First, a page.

Jason Hope is a futurist and a good one, at that. Hope has spent his entire career working to find tech innovation before it becomes mainstream, thus placing himself at the forefront of the pack when the tide rises. This kind of thinking helped Jason Hope to establish Jawa, a successful mobile communications company. Now, Hope is using his affinity for futurism in order to hone in on one of the most important industries in the world: biotechnology. Specifically, Hope is putting his name and reputation behind the importance of biotechnology in relation to treating age-related illness and disease.
Growing up and growing old is a part of life that nobody escapes and yet despite this fact, futurists like Jason Hope believe that there has to be a better way. Right now, in the world we live in, age-related disease and illness afflict an incredible number of our elderly population. While we look at problems like hypertension and Alzheimer’s as a part of life, this isn’t what futurists like Hope or clinical research facilities like the SENS Research Foundation truly believe. In fact, this shared belief brought the two parties together when Hope decided to donate half of a million dollars toward their cause.
As an established entrepreneur, Jason Hope is always looking for new opportunity in his field. This led him to research several different sectors of technology before settling on the work that is being done at the SENS Research Foundation. At the SENS Foundation, CEO Mike Kope and CSO Dr. Aubrey De Grey are working toward providing therapeutic solutions to those age-related illnesses that have caused humanity so much harm and suffering. Hope’s donation was received with grace at the Breakthrough Philanthropy event hosted by Peter Thiel and the Thiel Foundation. CEO Mike Kope announced that the donation would be put immediately toward boosting the research that is being done on Arteriosclerosis which leads to hardened arteries that contribute to hypertension and diabetes. Hope’s donation will be used toward turning this research into an actionable solution that might change the way we live and age for the rest of time.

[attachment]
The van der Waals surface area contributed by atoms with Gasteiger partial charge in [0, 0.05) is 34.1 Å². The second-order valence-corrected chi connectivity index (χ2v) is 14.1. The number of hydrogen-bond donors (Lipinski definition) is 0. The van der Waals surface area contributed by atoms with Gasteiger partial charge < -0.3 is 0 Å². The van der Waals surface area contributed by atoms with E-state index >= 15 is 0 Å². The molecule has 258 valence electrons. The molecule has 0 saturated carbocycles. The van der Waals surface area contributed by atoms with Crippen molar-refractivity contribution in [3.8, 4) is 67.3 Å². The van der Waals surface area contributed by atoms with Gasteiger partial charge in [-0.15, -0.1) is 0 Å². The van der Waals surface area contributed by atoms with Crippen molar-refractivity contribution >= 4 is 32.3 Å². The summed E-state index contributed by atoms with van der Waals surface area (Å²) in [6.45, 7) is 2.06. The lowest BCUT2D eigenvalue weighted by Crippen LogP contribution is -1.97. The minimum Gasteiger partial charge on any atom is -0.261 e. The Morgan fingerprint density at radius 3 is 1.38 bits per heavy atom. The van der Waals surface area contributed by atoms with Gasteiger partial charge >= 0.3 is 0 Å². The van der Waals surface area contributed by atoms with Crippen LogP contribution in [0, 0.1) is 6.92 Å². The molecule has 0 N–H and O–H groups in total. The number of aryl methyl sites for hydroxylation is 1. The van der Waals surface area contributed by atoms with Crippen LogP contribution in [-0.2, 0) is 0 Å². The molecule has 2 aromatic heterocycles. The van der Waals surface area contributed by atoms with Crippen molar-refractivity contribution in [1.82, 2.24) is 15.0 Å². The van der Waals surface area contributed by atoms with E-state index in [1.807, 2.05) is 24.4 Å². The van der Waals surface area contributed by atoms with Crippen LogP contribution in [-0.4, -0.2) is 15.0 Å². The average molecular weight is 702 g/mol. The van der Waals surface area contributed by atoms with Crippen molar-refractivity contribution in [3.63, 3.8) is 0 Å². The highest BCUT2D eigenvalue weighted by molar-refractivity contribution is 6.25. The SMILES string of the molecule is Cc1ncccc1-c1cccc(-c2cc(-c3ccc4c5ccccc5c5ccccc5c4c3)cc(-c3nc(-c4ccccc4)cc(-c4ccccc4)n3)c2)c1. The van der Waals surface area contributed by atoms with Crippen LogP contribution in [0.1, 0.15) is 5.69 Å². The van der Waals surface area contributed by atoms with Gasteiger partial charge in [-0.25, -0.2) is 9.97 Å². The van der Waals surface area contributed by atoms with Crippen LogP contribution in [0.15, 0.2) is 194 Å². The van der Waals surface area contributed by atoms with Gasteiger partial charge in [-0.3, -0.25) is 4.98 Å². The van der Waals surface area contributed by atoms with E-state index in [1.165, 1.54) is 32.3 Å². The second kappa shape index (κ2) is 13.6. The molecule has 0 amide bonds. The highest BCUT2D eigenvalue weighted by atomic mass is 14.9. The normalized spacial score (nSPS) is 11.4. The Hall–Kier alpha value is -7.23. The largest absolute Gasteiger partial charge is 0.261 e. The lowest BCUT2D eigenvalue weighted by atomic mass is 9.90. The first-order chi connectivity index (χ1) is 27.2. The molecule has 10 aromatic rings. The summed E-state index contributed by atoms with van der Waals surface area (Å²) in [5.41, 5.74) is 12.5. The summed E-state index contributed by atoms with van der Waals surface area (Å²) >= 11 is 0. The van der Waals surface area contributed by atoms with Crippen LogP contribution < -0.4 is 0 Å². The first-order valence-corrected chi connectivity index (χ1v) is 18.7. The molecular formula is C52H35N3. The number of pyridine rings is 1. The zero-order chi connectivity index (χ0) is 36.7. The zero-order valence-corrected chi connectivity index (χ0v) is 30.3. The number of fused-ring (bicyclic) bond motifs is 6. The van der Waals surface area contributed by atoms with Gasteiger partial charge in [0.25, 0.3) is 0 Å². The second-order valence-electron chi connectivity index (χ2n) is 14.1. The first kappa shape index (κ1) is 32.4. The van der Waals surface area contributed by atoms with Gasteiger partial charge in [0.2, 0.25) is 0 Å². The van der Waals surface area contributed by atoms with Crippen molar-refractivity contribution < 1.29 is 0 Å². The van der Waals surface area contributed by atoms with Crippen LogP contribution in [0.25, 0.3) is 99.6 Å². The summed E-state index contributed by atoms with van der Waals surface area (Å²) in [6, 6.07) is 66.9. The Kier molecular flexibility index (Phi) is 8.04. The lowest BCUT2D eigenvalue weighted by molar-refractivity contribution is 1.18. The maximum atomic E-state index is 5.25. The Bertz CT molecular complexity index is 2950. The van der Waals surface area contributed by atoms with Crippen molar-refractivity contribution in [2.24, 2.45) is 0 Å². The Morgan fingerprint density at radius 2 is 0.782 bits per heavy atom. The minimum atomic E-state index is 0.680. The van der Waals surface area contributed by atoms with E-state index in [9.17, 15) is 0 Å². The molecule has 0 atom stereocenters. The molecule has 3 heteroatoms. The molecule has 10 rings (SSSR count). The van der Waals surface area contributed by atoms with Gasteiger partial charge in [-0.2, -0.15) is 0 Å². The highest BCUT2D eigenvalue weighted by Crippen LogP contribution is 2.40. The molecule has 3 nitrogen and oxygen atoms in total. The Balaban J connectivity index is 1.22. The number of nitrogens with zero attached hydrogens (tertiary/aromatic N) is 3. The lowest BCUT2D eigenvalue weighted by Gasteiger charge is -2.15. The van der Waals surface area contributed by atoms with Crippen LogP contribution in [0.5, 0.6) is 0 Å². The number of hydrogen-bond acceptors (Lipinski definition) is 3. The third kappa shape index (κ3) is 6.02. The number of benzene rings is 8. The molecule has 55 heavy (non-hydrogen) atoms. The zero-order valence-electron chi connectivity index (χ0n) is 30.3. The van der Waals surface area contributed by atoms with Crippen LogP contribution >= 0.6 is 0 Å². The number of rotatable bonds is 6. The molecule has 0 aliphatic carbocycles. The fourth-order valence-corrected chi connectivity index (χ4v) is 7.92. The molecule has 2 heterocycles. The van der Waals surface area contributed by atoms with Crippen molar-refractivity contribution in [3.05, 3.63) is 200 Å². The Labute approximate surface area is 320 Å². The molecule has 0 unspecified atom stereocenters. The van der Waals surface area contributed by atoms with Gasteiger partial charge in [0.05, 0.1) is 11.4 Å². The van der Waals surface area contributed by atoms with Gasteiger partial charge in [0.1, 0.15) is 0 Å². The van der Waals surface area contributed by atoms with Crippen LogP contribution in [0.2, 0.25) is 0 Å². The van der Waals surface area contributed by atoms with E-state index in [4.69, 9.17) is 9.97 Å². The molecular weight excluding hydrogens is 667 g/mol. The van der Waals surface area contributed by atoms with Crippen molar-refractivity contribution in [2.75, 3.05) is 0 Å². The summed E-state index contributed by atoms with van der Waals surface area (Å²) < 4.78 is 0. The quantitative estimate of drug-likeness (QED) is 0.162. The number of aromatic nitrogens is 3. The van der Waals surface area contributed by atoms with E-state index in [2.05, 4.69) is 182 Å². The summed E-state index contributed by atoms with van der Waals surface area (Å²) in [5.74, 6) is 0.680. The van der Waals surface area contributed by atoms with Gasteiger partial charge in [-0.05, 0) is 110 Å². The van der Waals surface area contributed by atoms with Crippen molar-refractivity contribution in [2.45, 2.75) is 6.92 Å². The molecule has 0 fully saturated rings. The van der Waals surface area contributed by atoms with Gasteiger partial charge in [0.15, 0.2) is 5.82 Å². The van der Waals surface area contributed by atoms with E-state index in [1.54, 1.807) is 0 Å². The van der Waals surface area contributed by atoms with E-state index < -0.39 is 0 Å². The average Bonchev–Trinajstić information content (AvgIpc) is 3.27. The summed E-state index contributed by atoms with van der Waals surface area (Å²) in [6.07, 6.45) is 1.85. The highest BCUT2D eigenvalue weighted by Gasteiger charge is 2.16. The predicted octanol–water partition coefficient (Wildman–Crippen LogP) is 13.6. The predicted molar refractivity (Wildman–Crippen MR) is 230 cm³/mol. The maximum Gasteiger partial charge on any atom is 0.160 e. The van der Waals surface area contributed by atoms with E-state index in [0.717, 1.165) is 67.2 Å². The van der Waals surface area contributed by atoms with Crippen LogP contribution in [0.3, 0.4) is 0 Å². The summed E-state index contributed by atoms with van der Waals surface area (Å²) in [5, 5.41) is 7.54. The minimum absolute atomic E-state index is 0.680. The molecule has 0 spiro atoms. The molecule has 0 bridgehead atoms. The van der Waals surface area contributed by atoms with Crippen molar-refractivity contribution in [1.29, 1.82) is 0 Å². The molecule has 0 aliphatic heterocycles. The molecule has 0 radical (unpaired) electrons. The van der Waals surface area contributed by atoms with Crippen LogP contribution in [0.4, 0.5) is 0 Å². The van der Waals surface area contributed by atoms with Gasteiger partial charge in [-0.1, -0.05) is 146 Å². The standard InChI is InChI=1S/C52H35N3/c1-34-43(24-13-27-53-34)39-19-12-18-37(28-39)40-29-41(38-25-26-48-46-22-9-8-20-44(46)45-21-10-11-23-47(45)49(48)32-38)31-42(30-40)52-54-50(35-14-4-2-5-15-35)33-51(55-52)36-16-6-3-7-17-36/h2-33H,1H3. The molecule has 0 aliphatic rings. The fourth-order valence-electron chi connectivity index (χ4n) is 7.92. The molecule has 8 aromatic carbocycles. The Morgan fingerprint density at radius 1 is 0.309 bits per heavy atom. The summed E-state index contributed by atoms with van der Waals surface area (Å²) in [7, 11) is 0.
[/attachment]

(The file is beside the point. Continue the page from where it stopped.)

Paul Mampilly was recently featured in Caleb Garvin’s article for the Daily Forex Report, “Paul Mampilly Has Struck Gold Again.” The article reveals that the investment expert is warning people against investing in cryptocurrency because it is a bubble that was ready to burst. He chooses his investments with great care, after hundreds of hours of research. He recognizes that cryptocurrency is by its very nature incredibly difficult to value. The value is dependent upon the public’s current opinion of cryptocurrency. If the public begins to realize the cryptocurrency isn’t worth as much as it is showing, the price will drop very quickly.
Mampilly revealed this isn’t the first time he has avoided an investment bubble. Many of his Wall Street friends and fellow investors encouraged him to invest in the dot.com bubble in the late 90’s. However, his astute impression allowed him to avoid the bubble that caused many of his friends to lose millions of dollars in the crash. The issue Paul Mampilly has with these types of investments is that people become incredibly attached to stock shares. When the public becomes excited, so does the investor, causing them to miss the signs that it is time to sell. Instead, they begin to watch their stocks take a nose dive and wait for it to go back up. However, the bubbles will often burst without showing many signs. By the time it goes down, many investors have lost their entire portfolio. Mampilly’s decision not to invest in Bitcoin shows he is a prophet with extraordinary insight into the investment world.